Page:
• Mon
  • Sep 22, 2014
  • Updated: 1:19am

Cities continue to lure rural poor

PUBLISHED : Wednesday, 24 October, 2007, 12:00am
UPDATED : Wednesday, 24 October, 2007, 12:00am

The creep of urbanisation is continuing, with just 56 per cent of the mainland's population living in rural areas by the end of last year, according to National Bureau of Statistics director Xie Fuzhan .

Xinhua quoted Mr Xie as saying the rural population was 737 million and urban residents numbered 577 million by the end of last year.

Just over 18 months ago, the government estimated there were 940 million rural dwellers. However, a bureau spokesman said it considered migrant workers in cities for more than six months urban residents.

Lu Jiehua, from Peking University's Population Research Institute, said previous estimates of the mainland's rural population - 64 per cent in 2001 and 74 per cent in 1990 - included migrant workers, who might have spent more time toiling in city factories than on their farmland.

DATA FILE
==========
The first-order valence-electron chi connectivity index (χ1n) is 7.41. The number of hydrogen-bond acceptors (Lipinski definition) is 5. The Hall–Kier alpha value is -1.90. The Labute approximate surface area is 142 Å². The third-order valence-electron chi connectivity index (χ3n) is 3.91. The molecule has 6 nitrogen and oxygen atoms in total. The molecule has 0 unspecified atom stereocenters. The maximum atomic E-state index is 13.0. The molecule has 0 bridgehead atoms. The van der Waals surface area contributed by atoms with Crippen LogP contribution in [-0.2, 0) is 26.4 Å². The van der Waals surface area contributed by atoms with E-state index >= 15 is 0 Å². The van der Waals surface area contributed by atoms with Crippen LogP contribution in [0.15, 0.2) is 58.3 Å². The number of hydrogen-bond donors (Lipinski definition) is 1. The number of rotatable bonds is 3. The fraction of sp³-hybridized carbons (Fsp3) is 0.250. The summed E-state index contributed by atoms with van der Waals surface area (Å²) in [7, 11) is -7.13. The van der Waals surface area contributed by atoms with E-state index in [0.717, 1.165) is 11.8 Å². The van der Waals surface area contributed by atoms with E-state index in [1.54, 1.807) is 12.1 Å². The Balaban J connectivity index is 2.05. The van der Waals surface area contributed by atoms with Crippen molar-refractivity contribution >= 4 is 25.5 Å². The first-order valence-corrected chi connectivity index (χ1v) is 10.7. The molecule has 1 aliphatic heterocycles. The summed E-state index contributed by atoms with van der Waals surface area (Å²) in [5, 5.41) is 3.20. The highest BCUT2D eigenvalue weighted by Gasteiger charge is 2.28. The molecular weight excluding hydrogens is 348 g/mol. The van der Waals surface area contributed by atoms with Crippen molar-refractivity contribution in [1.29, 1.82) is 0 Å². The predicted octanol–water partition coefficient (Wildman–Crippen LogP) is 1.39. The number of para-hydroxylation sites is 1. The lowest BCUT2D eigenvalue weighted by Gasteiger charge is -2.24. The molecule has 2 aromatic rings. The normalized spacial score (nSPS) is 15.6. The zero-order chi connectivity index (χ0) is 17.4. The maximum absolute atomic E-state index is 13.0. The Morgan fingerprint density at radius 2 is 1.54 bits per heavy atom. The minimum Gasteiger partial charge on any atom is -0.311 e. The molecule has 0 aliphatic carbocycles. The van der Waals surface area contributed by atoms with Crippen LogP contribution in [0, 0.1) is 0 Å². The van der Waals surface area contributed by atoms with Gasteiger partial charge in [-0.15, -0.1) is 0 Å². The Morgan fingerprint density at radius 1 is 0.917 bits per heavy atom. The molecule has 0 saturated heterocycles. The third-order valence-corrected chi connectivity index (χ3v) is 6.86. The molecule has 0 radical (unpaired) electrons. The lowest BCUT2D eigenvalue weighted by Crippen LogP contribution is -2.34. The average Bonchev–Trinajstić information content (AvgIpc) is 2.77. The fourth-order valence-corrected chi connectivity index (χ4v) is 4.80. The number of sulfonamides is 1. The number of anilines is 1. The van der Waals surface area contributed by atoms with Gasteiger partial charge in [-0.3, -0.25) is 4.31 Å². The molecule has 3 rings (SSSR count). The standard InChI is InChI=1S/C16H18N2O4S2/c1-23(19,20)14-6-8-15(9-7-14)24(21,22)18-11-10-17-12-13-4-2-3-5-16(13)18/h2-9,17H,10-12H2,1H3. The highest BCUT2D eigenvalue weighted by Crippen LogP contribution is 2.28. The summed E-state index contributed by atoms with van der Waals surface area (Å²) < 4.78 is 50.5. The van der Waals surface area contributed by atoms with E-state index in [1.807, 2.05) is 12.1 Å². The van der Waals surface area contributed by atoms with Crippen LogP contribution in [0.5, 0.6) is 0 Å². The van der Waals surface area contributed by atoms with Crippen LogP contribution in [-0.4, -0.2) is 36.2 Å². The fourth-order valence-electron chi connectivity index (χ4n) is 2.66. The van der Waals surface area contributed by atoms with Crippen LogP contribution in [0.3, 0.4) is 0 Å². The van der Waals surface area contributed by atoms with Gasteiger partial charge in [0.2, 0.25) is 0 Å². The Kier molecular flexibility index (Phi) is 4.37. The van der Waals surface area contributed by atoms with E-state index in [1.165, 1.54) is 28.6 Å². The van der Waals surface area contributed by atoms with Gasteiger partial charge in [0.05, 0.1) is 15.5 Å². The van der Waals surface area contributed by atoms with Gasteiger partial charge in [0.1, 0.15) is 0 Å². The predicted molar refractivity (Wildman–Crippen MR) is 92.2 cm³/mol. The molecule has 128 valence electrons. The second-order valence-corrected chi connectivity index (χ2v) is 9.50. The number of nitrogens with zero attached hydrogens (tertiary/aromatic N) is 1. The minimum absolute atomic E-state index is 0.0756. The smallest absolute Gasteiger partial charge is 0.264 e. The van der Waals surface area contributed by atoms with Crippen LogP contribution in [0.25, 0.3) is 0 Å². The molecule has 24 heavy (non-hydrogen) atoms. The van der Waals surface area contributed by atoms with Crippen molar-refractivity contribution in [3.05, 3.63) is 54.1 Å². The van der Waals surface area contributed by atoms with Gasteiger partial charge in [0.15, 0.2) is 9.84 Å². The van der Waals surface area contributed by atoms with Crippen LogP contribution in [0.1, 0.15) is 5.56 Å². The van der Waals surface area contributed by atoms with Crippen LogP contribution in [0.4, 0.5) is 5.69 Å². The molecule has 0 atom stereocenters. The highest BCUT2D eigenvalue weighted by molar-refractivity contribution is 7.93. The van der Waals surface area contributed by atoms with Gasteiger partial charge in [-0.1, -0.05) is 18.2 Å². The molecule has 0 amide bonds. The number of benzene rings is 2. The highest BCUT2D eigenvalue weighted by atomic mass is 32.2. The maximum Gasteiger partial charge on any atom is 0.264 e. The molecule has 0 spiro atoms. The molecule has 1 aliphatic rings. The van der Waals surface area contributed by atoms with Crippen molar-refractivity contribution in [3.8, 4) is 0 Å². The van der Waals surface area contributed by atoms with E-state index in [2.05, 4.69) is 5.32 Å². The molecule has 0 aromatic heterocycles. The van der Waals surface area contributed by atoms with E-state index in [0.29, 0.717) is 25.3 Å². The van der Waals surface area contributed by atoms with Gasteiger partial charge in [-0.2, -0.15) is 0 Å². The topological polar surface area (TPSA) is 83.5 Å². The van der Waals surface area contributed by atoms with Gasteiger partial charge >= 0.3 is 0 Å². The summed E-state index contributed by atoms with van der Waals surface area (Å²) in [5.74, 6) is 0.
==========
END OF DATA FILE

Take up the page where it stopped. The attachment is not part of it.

Though it would be hard to use the data to determine specific urbanisation trends over the years, Professor Lu said farmers had been flocking to cities faster than in previous years, and especially since the 11th five-year plan came into effect last year.

'The economy has boomed over the past few years and this has lured more and more farmers into the cities,' he said. 'This shows that there is still a labour surplus in rural China.'

Managers of factories, especially in thriving southern provinces, have complained of problems recruiting and retaining workers over the past few years, prompting concerns about a labour shortage that could hamper economic growth. The government denies a shortage is imminent and says the problem is more about a lack of skilled workers.

According to official figures, there were 120 million migrant workers by 2000 and 147 million by 2005.

Despite their inclusion in urban population figures, migrant workers often fall through the social security net that protects urban counterparts because their residence permits are registered in the countryside.

Earlier this year, Li Zhou, a rural development expert at the Chinese Academy of Social Sciences, said the urban-rural gap was expected to expand this year to 3.3 to one from last year's ratio of 3.28 to one and the 3.22 to one seen in 2005.

Last year, farmers' average annual income rose 7.4 per cent to 3,587 yuan, but the average urban resident earned more than 10,000 yuan.

In his report last week to the 17th National Congress, President Hu Jintao pledged to strengthen income redistribution.

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